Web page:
Genesis 17:11-13, “You shall be circumcised in the flesh of your foreskins, and it shall be a sign of the covenant between me and you. 12 He who is eight days old among you shall be circumcised. Every male throughout your generations, whether born in your house or bought with your money from any foreigner who is not of your offspring, 13 both he who is born in your house and he who is bought with your money, shall surely be circumcised. So shall my covenant be in your flesh an everlasting covenant.”
Remember that the apostle Paul establishes a link between baptism and circumcision (Col. 2:11–12). We do well therefore to keep in mind our studies on the covenant practice of circumcision in preparation for our study of baptism next week.
In the ancient world, circumcision was not limited to ancient Israel as many other cultures practiced a similar rite. The timing of its performance, however, was unique. Most other societies circumcised males at puberty, but for the nation of Israel, infants received the covenant sign and seal (Gen. 17:12).
As we saw yesterday, knowing why Israelite infants were circumcised helps us to better understand the Lord’s relationship to the children of the covenant. Perhaps even more important is what the Israelites were to remember every time they witnessed circumcision. The sign marks the male genitalia (v. 11) and serves as a reminder to the people of God of His covenant faithfulness to successive generations. Unless God blessed the union of husband and wife, a holy line to defeat Satan (3:15) would not follow. Moreover, as this rite involves pain and the drawing of blood, it may foreshadow the pain necessary for the seed to crush the serpent.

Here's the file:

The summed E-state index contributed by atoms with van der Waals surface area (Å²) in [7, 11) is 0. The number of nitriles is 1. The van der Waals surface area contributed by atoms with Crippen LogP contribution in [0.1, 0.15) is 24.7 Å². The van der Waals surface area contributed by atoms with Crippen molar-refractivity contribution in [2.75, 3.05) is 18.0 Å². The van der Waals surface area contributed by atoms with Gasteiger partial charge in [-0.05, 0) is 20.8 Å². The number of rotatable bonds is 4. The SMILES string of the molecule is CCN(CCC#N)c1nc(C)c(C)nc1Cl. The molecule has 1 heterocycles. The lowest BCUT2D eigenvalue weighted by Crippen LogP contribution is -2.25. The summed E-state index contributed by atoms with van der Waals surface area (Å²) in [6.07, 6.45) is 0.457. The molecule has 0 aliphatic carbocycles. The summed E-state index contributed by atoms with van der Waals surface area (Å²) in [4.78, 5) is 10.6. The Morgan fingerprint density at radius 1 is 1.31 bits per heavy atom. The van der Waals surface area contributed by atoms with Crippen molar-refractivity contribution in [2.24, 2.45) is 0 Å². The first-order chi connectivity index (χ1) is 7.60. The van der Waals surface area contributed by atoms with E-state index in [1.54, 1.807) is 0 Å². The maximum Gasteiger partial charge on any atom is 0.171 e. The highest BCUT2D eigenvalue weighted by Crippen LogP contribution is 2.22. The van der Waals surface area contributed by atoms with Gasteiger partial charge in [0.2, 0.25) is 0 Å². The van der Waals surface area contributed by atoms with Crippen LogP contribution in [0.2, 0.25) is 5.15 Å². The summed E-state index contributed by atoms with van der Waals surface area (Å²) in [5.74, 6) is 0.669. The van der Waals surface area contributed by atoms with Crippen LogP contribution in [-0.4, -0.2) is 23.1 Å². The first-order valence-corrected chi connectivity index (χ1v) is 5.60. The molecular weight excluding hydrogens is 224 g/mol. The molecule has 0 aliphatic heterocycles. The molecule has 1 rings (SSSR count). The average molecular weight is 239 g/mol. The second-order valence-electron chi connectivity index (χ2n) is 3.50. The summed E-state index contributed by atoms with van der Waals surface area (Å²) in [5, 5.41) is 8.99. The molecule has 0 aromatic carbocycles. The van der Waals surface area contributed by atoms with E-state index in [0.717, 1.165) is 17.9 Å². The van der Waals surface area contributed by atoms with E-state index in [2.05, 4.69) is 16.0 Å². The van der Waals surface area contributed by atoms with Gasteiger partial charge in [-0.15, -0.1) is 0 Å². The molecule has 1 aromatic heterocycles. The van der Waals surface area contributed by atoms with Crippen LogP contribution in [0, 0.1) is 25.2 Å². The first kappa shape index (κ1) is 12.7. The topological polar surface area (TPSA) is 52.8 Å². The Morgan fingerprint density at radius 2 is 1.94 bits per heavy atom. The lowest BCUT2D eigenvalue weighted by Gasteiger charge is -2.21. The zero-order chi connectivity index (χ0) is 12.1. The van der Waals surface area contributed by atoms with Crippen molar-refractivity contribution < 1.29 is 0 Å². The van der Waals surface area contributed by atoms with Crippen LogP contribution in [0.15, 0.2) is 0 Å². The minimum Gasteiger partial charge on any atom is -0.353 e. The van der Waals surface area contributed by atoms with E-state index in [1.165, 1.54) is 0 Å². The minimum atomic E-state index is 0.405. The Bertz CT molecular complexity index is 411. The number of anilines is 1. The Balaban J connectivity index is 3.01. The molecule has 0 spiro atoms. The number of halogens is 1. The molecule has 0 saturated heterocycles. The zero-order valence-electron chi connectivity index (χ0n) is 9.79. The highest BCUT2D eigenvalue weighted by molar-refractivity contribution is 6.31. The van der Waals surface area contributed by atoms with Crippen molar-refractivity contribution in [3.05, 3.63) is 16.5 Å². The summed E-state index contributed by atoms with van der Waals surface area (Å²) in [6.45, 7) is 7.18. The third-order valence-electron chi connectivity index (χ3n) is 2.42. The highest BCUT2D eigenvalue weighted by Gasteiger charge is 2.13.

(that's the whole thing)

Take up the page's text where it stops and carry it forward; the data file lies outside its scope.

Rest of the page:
Circumcision also reminded the people of their covenant obligations. This permanent mark displayed the need to maintain sexual purity. Furthermore, the rite is instituted in the midst of the Creator commanding His people to “keep covenant” (17:10), thereby reminding the nation of its need to obey the Lord. One commentator notes that the simplicity of circumcision (it is one commandment, not many) shows that obedience is primarily a heartfelt loyalty to the Master, which later flows forth in a way of life. In other words, works follow faith (see James 2:14–26).
We conclude today with comments by John Calvin on the command to circumcise everyone in Abraham’s household (Gen. 17:12–13). He writes, “For every family of the pious ought to be a church. Therefore, if we desire to prove our piety, we must labor that every one of us may have his house ordered in obedience to God.”
Like the rainbow given after the great flood, circumcision testifies to the Lord’s gracious salvation from judgment. The rainbow guarantees God will never totally flood the earth again and will thus preserve a portion of humanity from destruction. Circumcision reveals that God Himself, by grace, provides the only perfect man, the Lord Jesus Christ, who can rescue us from damnation. As you read Genesis 17, reflect on our Creator’s faithfulness in Christ Jesus.
Native and Foreigner, Copyright (2022), Ligonier Ministries.